By Bill Hirschman
An intriguing premise and the words of two witty literary giants are not enough to build an engrossing evening in New Theatre’s world premiere of Chambers Stevens’ comedy, Twain and Shaw Do Lunch.
With no dramatic conflict, no character development and no narrative arc, Stevens’ 90-minute comedy is primarily a procession of the title characters telling each other funny anecdotes and plying each other with witticisms.
It’s possible that two supremely gifted actors with irresistible charisma could invest this script with enough verve and topspin for the content alone to be entertaining, but Stephen Neal as George Bernard Shaw and Bill Schwartz as Samuel Clemens are simply competent journeymen.
Stevens acknowledges that much of the script – a fictional account of a real meeting – is drawn from the duo’s writing and speeches. The problem in this production directed by New Theatre Literary Manager Steven Chambers (no, not the same person) is that the script sounds exactly like that: an artfully woven pastiche of the sages’ greatest hits.
The premise is that Twain is visiting England near the end of his life and is persuaded to visit the 50-year-old Shaw as he is on the cusp of international greatness. Shaw’s highly intelligent wife (Pilar Uribe) is the gracious hostess, plying Twain with liquor and a miserable meal. The three trade war stories, funny anecdotes and bon mots while the Shaws cope with the irrelevant fear that they may be visited by a beautiful stalker. That’s it.
Uribe’s energy drives the first third of the play, but she is offstage struggling to fix an indigestible dinner for long stretches, leaving the play’s forward motion to the century-old quips and tales.
In a white wig and moustache, Schwartz looks and moves like the aging lion, but the only time he gets to show his acting chops are in a few sad reveries about the loss of his wife and daughter.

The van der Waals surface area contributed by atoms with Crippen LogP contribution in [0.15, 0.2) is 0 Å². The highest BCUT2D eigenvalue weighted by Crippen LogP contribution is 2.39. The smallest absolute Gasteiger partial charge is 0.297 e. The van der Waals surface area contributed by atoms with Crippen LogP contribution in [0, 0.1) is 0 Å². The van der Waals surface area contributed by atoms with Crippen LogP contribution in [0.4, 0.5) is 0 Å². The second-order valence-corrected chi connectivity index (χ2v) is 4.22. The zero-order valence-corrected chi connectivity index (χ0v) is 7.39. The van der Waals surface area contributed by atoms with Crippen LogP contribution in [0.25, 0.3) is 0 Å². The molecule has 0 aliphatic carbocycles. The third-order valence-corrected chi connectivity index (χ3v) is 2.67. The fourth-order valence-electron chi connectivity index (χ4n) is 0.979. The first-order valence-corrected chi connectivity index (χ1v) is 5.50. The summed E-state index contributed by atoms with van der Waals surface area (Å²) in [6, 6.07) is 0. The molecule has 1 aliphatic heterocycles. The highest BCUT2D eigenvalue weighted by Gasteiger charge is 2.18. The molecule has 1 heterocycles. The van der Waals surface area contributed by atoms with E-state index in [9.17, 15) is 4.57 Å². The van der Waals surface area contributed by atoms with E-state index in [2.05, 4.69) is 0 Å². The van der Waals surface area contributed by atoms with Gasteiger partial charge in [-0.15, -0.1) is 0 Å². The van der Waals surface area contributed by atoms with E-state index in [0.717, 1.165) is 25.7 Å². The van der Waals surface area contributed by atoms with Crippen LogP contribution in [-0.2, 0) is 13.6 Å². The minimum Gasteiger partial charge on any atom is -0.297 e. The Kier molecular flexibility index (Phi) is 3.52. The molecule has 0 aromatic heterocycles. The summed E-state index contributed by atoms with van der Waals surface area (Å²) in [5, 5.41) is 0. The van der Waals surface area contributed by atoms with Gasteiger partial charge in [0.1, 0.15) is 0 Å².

Neal tries hard, but he doesn’t look, sound or act like any incarnation of the curmudgeonly and intimidating Shaw we’ve ever heard of. For comic effect, Stevens has made him a hapless, woebegone figure out of a sitcom who relies on his wife to keep him from self-destructive foolishness. It should be noted that he says one line with the appropriate Irish accent and none with any British accent.
Neither actor delivers that innate sense of genius. It’s ironic that a play built on the brittle, sarcastic wit of two natural storytellers who you (and Stevens) would think you’d want to just spend time listening to, in actuality, has audience members glancing at their watch.
It’s because nothing happens, even character-wise. Some observers might challenge the need for action, citing the success of Mark St. Germain’s Freud’s Last Session, recently done at Palm Beach Dramaworks and still playing off-Broadway 500 performances later. Nothing actually happens there either. But in that work, you have two geniuses passionately arguing diametrically opposing views about the existence of God. There is conflict there; there is none here other than a couple of flashes when Twain criticizes Shaw’s beloved Socialism and his view of Joan of Arc.
Earlier drafts of this script have won awards, so it makes you wonder what isn’t working, although you have to shake your head at humor that derives simply from mentioning a Shaw play title as part of the dialogue such as “misalliance.”
This show is the first in New Theatre’s new home at the Roxy Theatre Group in west-central Miami-Dade. The former multiplex movie theater is not hard to get to, especially from the Turnpike and has free parking. The theater is in the elbow of a large strip shopping center on the southeast corner of 107th Avenue and 16th Street. This show is mounted in its 150-seat auditorium, the smaller of two in the building. Among many pluses, the stage is nearly three times the postage stamp that New Theatre had in its late home on Laguna Avenue, about 8 miles east of here.
Twain and Shaw Do Lunch runs through Dec. 18 at New Theatre, now housed at Roxy Theatre Group, 1645 SW 107 Avenue, Miami. Performances are 8 p.m. Thursday-Saturday, 1 p.m. Sunday, 5:30 p.m. on some Sundays. Tickets are $35-$40. Call (305) 443-5909 or visit www.new-theatre.org